Treating individuals with substance-abuse disorders who have attempted suicide
Inpatient treatment is better for substance-related, but not psychiatric, outcomes
- A considerable percentage of individuals with substance-use disorders (SUDs) attempt suicide.
- A new study investigates if treatment setting inpatient or outpatient has a different impact on outcomes for suicidal and nonsuicidal patients with SUDs.
- Suicidal patients receiving inpatient, compared to outpatient, SUD treatment were significantly more likely to have better substance-related, but not psychiatric, outcomes following treatment.
- The study did not show clinically significant differences in outcomes for inpatient vs. outpatient care among individuals with SUDs who had not made a suicide attempt.
Reported rates of suicide attempts by individuals with substance-use disorders (SUDs) range from three percent in the previous 30 days to lifetime rates of 45 percent. Despite this relatively high frequency of suicide attempts by substance users, the effects of treatment following a suicide attempt are not well understood. A study in the September issue of Alcoholism: Clinical & Experimental Research investigates if treatment setting inpatient or outpatient has a different impact on outcomes for suicidal and nonsuicidal patients with SUDs.
"Historically, substance-abuse treatment was usually provided in inpatient settings," explained Mark A. Ilgen, a researcher at the Department of Veterans' Affairs (VA) Palo Alto and corresponding author for the study. "During the last few years, there has been a push to expand treatment options into more outpatient settings, largely as a cost-containment measure. Once that started, people began to ask: 'well, if it seems to work in outpatient settings, why even provide inpatient treatment?' So the pendulum has swung from being very focused on inpatient treatment to now being more focused on outpatient treatment. This may not be beneficial for certain groups, prompting the question: 'for whom is the treatment setting either more or less important?'"
As part of his post-doctoral studies at the Palo Alto VA, Ilgen and his co-authors examined a national sample (n=1,289) of patients receiving SUD treatment through the VA healthcare system. Participants provided information on their psychiatric and substance-related problems both at baseline and at an average of six months following treatment.
The study found that those individuals who reported a suicide attempt were no more likely to be treated in an inpatient than in an outpatient setting. However, suicidal patients who received inpatient, compared to outpatient, SUD treatment were significantly more likely to have better substance-related outcomes at follow-up. Suicidal patients who were given inpatient, compared to outpatient, SUD treatment did not have better outcomes on psychiatric symptoms.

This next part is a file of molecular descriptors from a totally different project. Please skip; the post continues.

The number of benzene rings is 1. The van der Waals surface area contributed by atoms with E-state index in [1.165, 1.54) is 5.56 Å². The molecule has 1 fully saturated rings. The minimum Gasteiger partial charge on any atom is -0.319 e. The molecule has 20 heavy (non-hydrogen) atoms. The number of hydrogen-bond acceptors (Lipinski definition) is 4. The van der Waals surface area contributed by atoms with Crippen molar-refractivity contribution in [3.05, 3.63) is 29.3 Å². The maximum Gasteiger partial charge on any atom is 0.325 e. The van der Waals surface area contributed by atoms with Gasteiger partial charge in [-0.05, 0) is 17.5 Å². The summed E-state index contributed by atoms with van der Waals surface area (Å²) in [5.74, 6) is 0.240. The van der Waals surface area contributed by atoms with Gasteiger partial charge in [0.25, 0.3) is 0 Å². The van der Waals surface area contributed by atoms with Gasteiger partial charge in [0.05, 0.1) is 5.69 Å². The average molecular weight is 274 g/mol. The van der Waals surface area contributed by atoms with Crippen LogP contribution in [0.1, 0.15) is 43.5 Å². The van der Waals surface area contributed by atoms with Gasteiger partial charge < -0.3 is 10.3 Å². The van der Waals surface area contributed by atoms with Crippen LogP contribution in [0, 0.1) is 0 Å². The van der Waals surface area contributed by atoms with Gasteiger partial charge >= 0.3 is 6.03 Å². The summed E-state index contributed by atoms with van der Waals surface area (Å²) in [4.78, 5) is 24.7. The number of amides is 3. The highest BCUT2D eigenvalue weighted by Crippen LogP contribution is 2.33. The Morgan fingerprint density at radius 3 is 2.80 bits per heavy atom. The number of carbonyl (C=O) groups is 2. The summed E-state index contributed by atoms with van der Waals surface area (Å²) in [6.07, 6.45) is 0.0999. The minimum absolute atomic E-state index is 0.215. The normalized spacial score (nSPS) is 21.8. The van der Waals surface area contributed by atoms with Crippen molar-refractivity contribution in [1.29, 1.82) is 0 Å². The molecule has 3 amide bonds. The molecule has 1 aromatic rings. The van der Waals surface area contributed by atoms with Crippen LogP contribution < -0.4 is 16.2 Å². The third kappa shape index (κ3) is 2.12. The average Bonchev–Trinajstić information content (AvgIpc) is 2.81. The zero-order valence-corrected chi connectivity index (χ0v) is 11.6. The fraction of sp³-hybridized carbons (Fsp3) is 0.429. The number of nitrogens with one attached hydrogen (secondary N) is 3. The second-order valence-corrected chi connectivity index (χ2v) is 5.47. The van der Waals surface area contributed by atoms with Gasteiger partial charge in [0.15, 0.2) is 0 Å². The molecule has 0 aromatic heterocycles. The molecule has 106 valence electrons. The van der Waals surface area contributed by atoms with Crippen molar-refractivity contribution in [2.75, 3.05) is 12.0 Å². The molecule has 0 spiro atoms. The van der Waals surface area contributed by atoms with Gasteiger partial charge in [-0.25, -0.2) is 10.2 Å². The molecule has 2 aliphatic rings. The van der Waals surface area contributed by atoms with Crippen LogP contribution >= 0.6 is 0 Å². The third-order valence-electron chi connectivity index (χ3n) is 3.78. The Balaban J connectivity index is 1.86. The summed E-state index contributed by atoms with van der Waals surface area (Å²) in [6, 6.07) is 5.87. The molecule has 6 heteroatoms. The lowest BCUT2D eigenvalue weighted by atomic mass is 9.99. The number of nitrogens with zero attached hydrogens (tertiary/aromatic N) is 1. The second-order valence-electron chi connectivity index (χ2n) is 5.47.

"These findings have several implications for treatment," said Ilgen. "First of all, substance-abuse treatment providers both inpatient and outpatient are likely to see patients who have recently made suicidal attempts, so they should have some way of adapting to those patients. Additionally, these findings suggest that more intensive treatments may be particularly helpful for suicidal patients with SUDs."
Kenneth R. Conner, assistant professor of psychiatry at the University of Rochester Medical Center, concurs. "The data reinforce the importance of considering a recent suicide attempt in treatment planning," he said. "A recent suicide attempt is the single best predictor of a subsequent act of suicide, underscoring the critical need to link substance-dependent individuals making a recent suicide attempt to adequate treatment services."
However, noted Conner, "inpatient treatment did not result in better outcomes on psychiatric symptoms than outpatient treatment among suicide attempters. Suicidal behavior among substance abusers is strongly influenced by psychiatric symptoms, particularly depression, and so caution is needed in concluding that inpatient treatment resulted in superior outcomes, at least as concerns suicide risk." He suggested that future research examine the extent to which psychiatric symptoms/problems are addressed in inpatient and outpatient substance-abuse treatment.
Both Ilgen and Conner said that this study shows that certain populations clearly benefit from inpatient treatment.
"These findings serve as a reminder that there is a place for more intensive treatment," said Ilgen, "that outpatient treatment is a positive thing, but we shouldn't overact and decrease the availability of inpatient treatment before we know for whom that more intensive treatment might be more beneficial."
"It appears problematic to include individuals who have made a recent suicide attempt in outpatient care," agreed Conner. "Recent suicide attempters, as well as other select patient populations such as substance abusers who also have a major psychiatric illness, may benefit more from inpatient care."
Ilgen hopes that these findings will not only encourage treatment providers to assess for both suicidality and substance use in their patients, but also encourage them to refer the suicidal patient to SUD treatment or even provide SUD treatment for them. "One should not immediately conclude that a suicide attempt precludes these individuals from SUD treatment," he said. "A suicide attempt is often perceived as being so glaringly important that it overshadows other problems. People might just focus on the suicide attempt and forget to address other issues that were going on beforehand, when what they really need to do is make sure that the person gets the appropriate treatment for all of the problems they may have."
Source: Eurekalert & othersLast reviewed: By John M. Grohol, Psy.D. on 21 Feb 2009
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